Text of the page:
Those We Lost

Jerry Berrigan, left, and his brother the Rev. Daniel Berrigan, right, with Sister Elizabeth McAlister in 1972 in Harrisburg, Pa. Credit United Press International.

By Irish America Staff
October / November 2015

Jerry Berrigan

1919 – 2015

Jerry Berrigan, the legendary Catholic educator and political activist, passed away this past July at 95. Alongside his brothers Philip and Daniel, both priests, he helped implement national strikes against American involvement in Vietnam and in 1973 was arrested for holding a prayer protest against the U.S. bombing of Cambodia. Further arrests followed as he protested nuclear proliferation, the Iraq war, and, most recently, drone attacks at Hancock Field Air National Guard Base in 2011.

Berrigan’s commitment to his faith and political activism was inspired by his Catholicism and Syracuse upbringing. Jerome Berrigan was born December 20, 1919 in Ely, Minnesota. His family later relocated to Syracuse, New York, where his father worked as a community organizer and his mother taught him the power of faith, sending him to Catholic high school.

Berrigan fought in WWII and served mass for Padre Pio in Sicily, who would later be canonized as a saint for bearing the stigmata. Jerry tried studying for the priesthood, but realized his vocation was teaching and social activism. In the 1950s, he was one of the early followers of the Catholic Worker tradition in Syracuse, founded by Dorothy Day with whom he remained friends. In the 1960s, he marched alongside Martin Luther King, Jr. in Selma. In an interview for Syracuse.com right before his death, Berrigan said his faith means “always remaining open,” a mantra he stuck to throughout his long life. In addition to his brother Daniel, Berrigan is survived by his wife of 61 years, Carol, his three children, and five grandchildren.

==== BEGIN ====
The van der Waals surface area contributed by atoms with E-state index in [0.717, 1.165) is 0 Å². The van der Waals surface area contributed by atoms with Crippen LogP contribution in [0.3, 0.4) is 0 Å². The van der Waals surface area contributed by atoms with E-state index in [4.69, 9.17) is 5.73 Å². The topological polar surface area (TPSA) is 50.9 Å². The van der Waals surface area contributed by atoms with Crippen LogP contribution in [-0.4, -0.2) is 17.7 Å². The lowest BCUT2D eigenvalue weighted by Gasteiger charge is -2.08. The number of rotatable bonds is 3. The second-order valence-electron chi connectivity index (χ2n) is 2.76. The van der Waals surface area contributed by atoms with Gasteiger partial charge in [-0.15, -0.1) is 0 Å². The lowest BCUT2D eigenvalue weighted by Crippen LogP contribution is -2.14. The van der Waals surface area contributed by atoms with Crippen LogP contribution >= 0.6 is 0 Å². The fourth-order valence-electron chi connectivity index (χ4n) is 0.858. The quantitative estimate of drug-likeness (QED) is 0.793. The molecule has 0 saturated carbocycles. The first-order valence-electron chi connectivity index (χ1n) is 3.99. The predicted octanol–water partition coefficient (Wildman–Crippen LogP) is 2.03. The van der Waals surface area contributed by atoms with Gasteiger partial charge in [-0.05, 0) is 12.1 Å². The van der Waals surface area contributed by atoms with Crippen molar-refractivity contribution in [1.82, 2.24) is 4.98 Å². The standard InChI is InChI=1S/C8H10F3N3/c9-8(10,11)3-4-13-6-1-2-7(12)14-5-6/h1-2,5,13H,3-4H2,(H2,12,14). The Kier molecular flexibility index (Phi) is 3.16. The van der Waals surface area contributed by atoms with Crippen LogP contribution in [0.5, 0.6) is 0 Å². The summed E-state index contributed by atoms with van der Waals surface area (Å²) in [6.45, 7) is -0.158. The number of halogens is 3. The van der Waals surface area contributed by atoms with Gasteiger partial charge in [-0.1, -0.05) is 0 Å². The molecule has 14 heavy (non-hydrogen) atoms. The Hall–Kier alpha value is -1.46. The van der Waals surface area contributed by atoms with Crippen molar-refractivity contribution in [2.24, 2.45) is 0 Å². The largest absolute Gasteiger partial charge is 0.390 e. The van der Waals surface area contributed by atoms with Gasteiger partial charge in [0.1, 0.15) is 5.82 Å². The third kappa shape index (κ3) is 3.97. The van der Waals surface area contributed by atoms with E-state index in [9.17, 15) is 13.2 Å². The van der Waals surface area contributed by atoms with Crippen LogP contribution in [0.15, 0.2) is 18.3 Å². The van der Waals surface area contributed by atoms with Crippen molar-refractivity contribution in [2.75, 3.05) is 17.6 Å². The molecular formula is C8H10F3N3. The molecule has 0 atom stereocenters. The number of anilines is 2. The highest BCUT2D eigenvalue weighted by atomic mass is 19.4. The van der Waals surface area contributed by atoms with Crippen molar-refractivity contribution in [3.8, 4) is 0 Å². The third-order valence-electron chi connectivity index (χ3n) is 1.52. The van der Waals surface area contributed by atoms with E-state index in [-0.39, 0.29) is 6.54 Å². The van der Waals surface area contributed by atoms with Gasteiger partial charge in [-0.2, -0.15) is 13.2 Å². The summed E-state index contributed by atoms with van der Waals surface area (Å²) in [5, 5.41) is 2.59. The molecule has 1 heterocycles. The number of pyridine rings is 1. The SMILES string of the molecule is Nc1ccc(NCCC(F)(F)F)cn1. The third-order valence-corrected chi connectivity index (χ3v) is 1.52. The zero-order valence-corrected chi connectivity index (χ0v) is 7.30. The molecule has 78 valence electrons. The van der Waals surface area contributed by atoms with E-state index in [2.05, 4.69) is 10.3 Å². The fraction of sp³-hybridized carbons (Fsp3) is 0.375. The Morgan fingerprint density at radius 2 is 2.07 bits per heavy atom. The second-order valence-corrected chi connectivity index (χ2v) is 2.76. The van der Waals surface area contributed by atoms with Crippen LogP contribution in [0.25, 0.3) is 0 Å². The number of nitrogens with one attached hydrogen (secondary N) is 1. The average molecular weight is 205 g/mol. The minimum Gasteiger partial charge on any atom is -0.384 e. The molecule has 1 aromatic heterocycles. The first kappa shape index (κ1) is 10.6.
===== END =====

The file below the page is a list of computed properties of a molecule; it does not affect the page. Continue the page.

– Matthew Skwiat

Michael McCourt

1936 – 2015

Michael McCourt, a legend in the San Francisco bar scene for nearly 50 years and younger brother to the late Frank McCourt, died this September following a stroke and a battle with cancer, surrounded by his family. He is survived by his wife, Joan, their three daughters and one son, and his brothers Malachy and Alphie.

He was 79, but hadn’t accepted retirement yet. Despite ailing health and a recent fall, McCourt still came in to his regular twice-weekly lunch shifts at Original Joe’s, the North Beach tavern where he had worked since 2012, getting paid to simply sit and sip a Guinness – he was that important to the atmosphere of the bar.

In this 2004 photo, four McCourt brothers sit together at the Washington Square Bar & Grill in San Francisco. From left to right: Malachy McCourt, Alphie McCourt, Frank McCourt, and Michael McCourt.

In this 2004 photo, four McCourt brothers sit together at the Washington Square Bar & Grill in San Francisco. From left to right: Malachy McCourt, Alphie McCourt, Frank McCourt, and Michael McCourt.

“He could keep a bar going because people liked to listen to him talk. He could charm anybody,” Mike Fraser, who had worked with McCourt for more than 40 years around San Francisco, including Original Joe’s, told The San Francisco Gate.